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     I popped into visit a friend, and noticed a new wall hanging in her kitchen…. “Happiness is Homemade”.

    I loved it. What an amazing message. We can all be “MasterChefs”, mixing together that which creates a happy home.

    “Ki Savo… And you will come”. The nation is about to enter Eretz Yisroel, the Promised Land. Time for goodbyes. Parting messages from Moshe to his beloved people.

    Moshe’s prophecy tells of the blessings of good times and prosperity that will come upon those who keep Torah and mitzvos. He also warns of difficult days when the words of Torah are not heeded, when HaShem’s commandments are not observed.

    Messages, not just for the people of his generation, but for all generations, messages for us.

    “Tachas asher lo avadetah es HaShem elokechah b’simchah u’vetuv leivav…, Because you did not serve HaShem with happiness and goodness of heart…” (Devarim 28:47)

    When our observance of mitzvos is lacking in happiness and enjoyment, difficult times will follow. It seems severe, hard to comprehend. The Torah is imparting to us the importance of the feelings behind our actions. If we wish to transmit a legacy of Torah values, of proper morals and ethics to our children and future generations, our fulfillment of mitzvos must be b’simchah, with happiness. It is in our hands.

    Our children watch and absorb how we live our lives. At times, our observance of mitzvos and rituals is by rote, accompanied by under-the-breath grumbling, sighs and a “let’s just get over with it” attitude. When the warmth and love in our performance mitzvos is not genuine, it’s hard for the links in the chain to remain unbroken.

    We want to make Torah sweet for our children. As we recite each morning in our prayers, “V’haarev nah HaShem elokeinu es divrei Toraschah b’finu…., Please, HaShem, sweeten in our mouths the words of your Torah…” We beseech HaShem to not only give us the strength and desire to observe mitzvos, but to perform them with an added measure of “sweetness”.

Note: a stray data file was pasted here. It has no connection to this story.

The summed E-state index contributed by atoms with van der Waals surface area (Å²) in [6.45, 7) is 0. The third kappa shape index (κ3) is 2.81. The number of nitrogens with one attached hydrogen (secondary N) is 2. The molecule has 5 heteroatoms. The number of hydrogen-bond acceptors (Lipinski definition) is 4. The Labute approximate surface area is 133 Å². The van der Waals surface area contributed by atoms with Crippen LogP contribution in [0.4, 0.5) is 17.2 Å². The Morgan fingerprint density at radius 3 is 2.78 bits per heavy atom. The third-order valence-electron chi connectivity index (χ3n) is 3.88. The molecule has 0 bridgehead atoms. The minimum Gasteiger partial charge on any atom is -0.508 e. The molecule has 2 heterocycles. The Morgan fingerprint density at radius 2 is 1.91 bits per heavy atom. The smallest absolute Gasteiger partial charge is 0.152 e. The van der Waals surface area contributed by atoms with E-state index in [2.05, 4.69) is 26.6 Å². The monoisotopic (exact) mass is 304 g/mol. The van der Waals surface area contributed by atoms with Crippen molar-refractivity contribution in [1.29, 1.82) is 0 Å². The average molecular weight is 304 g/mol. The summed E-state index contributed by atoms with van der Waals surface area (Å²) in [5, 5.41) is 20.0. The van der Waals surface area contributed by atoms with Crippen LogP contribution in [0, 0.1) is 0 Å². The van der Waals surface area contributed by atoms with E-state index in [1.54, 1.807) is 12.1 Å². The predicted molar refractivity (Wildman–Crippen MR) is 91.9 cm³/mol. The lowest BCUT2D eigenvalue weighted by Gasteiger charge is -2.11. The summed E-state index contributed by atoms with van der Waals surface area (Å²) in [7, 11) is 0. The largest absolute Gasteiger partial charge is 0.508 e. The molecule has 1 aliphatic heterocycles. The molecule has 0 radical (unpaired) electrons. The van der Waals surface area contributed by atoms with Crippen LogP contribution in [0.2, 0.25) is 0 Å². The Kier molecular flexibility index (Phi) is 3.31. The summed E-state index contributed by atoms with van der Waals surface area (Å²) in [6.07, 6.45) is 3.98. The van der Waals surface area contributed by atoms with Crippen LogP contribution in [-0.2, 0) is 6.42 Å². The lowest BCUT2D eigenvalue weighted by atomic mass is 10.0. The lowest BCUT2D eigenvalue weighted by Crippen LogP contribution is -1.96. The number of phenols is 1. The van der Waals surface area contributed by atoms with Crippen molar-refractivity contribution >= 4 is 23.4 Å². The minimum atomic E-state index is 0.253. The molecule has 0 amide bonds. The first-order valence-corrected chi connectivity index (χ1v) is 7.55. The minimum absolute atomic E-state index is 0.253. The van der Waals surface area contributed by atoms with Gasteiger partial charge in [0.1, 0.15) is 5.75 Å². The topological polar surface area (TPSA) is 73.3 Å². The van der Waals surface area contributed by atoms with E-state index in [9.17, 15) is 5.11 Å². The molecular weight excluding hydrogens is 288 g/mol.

When we send our little ones off to yeshiva, their learning of the Aleph-Bet is reinforced with cookies in the shape of the letters. 

    Many shuls have a “candy man” ready to distribute sweets to the children who come for davening… or even just to get the candy. Come Shabbos, we treat our children to a “Shabbos party”. All to build a foundation of sweet memories.

    “Happiness is Homemade”. We are the builders of our homes. We have the power to set the tone.

    I remember my mother, the Rebbetzin a”h, teaching a class about the beauty of a Shabbos table. A table shared with family and/or friends. A table where beautiful zemiros and uplifting melodies are sung. A table that radiates warmth and love.

    After the class, so many would come over with questions and comments. One young man shared that he had just moved to a new apartment and was short on space…. Couch or dining table?

    My mother solved his decorating dilemma. After hearing about the joy of Shabbos, he opted for the table. A table to share the Shabbos spirit with friends and neighbors.

    But life is life – and it comes with its challenges. At times our heart is aching, our soul struggling, and we experience, frustrations, and even tragic events. Yet, the Mishnah teaches us that we are obligated to bless HaShem for the bad just as we bless Him for the good (Berachos 54a) How do we reconcile this?